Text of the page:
Growing up as a Maltese Australian in the late 90s early 2000s, and struggling with the fact that I was gay and had no education about how to deal with that or that it was perfectly normal, made me very aware of people's perception of me at an early age. I would be bullied, picked on, and I would look around me wondering why no one was like me, and why was everyone "normal" except for me?
The first time I experienced a safe place where I didn't feel on alert was in art class. I was able to express myself creatively without being judged, bullied, or made to feel inferior in any way. Because of this, my love of art and design began to bloom, and I really loved the way I felt when creating, and I wanted to bring this feeling into my profession. After doing some research, I entered a design course at NCAT (Northern College of the Arts), where I finally felt that I belonged somewhere. I wasn't focused on for my differences, and in fact, my uniqueness was celebrated. I was able to channel this in my designs and learn and grow from it, and because I was learning from mentors that embraced that, I was growing creatively every day.
This continued on in University, and after graduating, I was so excited to enter the design industry, thinking that the experience that I had was going to be so similar when working within the design industry. I, unfortunately, was wrong. When I entered as a junior designer within the industry, I noticed something, it wasn't visual but more of a feeling, it was the same feeling I had when I was in high school, this anxiety that I am being perceived in a certain way because of my differences. I compartmentalised those feelings and continued to work thinking that it was all in my head and that I am really overthinking things.
A few years in, I didn't notice, but looking back I was definitely being bullied in ways that were not so obvious. I would get emails saying that I am to sit out of a meeting because the client "wouldn't get me", I was asked to change clothes because "we don't want to give any clients any wrong ideas", my creative concepts were always "too out there" and "nobody would understand it", I was always asked to make the senior teams a cup of tea while they laughed, I would be asked inappropriate questions about my sex life with senior teams that I didn't even know, I would never get a raise, and I would never be promoted like my colleagues would. I ended up leaving that place and moving on to others, to only experience the same treatment.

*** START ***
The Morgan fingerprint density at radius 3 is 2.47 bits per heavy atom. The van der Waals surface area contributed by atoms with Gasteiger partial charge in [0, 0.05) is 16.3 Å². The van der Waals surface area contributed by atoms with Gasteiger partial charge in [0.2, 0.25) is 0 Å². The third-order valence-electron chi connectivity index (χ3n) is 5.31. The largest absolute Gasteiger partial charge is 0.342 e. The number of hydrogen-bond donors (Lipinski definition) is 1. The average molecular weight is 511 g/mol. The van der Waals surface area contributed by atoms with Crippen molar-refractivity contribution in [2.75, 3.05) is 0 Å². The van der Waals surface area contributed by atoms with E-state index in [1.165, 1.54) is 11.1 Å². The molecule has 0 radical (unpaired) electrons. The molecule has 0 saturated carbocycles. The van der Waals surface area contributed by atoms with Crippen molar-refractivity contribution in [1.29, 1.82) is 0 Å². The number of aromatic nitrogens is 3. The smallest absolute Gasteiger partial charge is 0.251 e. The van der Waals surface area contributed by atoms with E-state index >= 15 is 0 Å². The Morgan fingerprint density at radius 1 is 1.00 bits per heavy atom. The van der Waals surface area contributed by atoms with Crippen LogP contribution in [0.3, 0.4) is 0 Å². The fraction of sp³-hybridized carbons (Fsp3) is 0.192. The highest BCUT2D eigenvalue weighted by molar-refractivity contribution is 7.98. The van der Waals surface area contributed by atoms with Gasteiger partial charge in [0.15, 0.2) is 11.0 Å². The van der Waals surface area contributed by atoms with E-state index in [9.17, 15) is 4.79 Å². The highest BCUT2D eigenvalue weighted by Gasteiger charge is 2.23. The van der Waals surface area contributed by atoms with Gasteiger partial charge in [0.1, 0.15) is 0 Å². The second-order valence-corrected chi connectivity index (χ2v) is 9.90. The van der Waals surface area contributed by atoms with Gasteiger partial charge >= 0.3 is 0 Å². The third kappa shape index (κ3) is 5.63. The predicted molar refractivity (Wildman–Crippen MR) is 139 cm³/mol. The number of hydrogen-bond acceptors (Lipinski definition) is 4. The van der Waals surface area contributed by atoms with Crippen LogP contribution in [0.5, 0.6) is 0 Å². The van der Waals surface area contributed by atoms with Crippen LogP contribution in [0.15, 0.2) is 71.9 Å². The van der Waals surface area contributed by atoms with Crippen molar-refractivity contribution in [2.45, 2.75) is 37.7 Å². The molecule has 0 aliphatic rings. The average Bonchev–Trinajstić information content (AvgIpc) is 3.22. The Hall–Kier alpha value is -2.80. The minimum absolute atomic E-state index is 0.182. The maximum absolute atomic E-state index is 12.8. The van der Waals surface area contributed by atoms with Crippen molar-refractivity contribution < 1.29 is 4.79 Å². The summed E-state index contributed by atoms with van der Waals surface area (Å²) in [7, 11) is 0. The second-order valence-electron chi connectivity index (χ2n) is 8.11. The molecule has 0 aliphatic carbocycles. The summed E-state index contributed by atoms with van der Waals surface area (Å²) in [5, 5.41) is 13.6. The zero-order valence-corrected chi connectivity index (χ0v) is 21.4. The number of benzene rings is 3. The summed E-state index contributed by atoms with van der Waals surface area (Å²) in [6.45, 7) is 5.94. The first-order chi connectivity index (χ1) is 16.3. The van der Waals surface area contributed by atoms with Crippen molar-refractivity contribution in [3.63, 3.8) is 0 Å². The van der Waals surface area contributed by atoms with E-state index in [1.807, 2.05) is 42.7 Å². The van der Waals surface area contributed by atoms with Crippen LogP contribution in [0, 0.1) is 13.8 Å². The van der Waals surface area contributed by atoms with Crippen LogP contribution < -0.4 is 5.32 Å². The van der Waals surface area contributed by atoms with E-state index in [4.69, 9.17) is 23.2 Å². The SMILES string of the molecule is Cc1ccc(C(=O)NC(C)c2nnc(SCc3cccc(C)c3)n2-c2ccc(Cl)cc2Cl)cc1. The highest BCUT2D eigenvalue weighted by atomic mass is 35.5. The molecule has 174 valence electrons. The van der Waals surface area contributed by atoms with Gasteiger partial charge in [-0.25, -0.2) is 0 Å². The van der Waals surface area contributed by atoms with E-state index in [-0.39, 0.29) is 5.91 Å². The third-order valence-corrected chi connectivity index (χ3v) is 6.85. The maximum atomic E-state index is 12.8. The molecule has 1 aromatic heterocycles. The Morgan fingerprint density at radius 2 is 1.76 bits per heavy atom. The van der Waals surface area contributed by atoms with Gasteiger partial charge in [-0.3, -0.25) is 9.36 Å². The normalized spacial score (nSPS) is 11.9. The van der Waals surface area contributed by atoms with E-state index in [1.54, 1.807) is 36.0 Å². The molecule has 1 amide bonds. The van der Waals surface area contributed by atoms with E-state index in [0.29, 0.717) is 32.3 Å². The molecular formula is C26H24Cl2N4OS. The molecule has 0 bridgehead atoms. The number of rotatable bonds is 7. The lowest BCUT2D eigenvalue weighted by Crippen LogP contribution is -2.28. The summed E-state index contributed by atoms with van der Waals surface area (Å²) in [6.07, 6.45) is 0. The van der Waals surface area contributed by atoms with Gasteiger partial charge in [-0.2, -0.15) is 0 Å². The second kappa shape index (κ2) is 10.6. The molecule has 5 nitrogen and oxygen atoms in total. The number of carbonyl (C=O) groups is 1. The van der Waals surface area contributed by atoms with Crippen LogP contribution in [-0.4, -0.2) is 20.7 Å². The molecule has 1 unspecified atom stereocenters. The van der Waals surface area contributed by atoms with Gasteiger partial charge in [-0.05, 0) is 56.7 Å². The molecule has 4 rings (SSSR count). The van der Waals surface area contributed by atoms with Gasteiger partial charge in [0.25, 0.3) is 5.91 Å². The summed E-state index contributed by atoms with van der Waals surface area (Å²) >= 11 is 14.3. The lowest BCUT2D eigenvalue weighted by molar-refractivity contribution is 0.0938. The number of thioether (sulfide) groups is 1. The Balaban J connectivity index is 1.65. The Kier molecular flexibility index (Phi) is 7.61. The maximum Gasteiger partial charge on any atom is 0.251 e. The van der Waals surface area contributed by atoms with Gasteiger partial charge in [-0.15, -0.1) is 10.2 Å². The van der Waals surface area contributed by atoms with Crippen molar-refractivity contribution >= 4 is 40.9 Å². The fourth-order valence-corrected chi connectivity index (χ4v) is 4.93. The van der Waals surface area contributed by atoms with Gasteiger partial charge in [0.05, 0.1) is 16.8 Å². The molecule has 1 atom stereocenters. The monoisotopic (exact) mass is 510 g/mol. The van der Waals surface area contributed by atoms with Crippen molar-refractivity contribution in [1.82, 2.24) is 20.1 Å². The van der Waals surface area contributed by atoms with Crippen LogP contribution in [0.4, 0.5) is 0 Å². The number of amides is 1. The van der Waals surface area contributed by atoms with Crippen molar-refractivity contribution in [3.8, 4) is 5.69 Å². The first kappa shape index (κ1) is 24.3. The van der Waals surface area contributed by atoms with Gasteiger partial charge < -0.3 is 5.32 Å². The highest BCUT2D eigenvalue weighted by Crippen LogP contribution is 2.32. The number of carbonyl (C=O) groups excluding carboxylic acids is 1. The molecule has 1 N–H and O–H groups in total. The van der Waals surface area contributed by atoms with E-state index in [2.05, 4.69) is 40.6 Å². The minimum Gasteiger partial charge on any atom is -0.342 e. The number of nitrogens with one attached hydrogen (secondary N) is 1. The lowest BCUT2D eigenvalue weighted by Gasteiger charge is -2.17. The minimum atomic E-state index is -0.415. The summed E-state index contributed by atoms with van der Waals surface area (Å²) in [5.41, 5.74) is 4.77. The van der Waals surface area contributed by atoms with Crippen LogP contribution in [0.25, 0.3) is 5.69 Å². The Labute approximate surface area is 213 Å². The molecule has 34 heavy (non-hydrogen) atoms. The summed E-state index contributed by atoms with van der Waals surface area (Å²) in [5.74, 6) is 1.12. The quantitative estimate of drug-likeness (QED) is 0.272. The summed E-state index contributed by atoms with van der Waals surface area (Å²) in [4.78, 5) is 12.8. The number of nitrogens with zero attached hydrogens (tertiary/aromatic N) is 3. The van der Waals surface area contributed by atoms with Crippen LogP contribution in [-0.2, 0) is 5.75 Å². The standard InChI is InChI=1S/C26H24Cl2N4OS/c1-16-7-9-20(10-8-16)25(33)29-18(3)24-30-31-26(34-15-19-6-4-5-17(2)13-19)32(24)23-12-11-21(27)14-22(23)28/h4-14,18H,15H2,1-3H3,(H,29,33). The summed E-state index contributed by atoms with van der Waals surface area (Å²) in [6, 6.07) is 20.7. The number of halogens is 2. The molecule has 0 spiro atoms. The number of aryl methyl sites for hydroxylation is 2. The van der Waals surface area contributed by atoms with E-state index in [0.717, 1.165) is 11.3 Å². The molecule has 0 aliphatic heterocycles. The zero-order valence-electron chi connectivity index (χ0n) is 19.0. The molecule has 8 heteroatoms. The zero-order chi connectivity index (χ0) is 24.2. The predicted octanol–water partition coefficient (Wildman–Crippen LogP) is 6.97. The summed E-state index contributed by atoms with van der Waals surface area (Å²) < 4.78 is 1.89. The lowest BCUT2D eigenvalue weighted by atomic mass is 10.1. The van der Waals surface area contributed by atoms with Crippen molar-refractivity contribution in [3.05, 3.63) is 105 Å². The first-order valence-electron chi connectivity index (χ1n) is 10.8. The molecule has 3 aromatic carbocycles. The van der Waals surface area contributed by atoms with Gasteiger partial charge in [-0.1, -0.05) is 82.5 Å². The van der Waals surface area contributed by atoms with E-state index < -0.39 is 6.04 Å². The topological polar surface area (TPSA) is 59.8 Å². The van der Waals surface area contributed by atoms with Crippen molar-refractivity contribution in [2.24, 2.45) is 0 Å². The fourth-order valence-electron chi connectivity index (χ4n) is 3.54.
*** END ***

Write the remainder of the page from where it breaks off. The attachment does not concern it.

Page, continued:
At the time, I never really saw the problem of diversity lacking within the industry, I thought it was all a true reflection of me. I thought I wasn't good enough, which pushed me to learn more and try harder. When I began freelancing around Melbourne and London and going to different creative agencies, one thing started sticking out to me, I was generally the only gay guy and person of ethnic background in the design team amongst mostly white straight men, and the higher senior positions were almost held always by white straight men. It really was a massive wake-up call for me that this whole time I have been struggling because I was working in companies that are not diverse.
I was watching how women would be sexualised and never promoted unlike their male colleagues, I saw how ethnically diverse people were purposely left out of creative meetings and laughed at for their ideas, I saw how people a part of the LGBTQIA+ community were harassed and never taken seriously, I saw how Indigenous Australians were never considered in the hiring process, I saw how differently-abled people were treated like children and never allowed to meet with clients, for a sector that prides itself on bringing imagination to life, it was depressingly conformist in its diversity.
This was leaving these agencies tone-deaf and dated. If design agencies aren't inclusive internally, they limit their ability to have a positive impact. Diversity and innovation are related, when you have diversity you have variety, and to create something new, you need that diversity. Diverse teams mean new approaches and new markets. I would see how clients would be missing massive markets because these agencies wouldn't rethink their audience or include more diverse faces in their campaigns.
I started Control Studio to help support diversity within the industry. We want to be able to support businesses and people that are too often excluded, we want to ensure that women, Indigenous Australians, those who are differently-abled and part of the LGBTQIA+ community can all be seen and heard. We want to help clients realise their full potential and not be stagnated in any way due to myopic thinking. We want to help any creatives out there who have gone through a similar experience join a place where they will feel safe, valued, and heard, for when you feel safe, secure, and supported at work, there is absolutely nothing you cannot achieve. When unique perspectives are embraced, there is a real opportunity to create the most thoughtful, amazing, and dynamic solutions ever known. This is my future plan for Control Studio, and I am looking forward to getting to a place where we knock down these obstacles and bring diversity into the creative industry.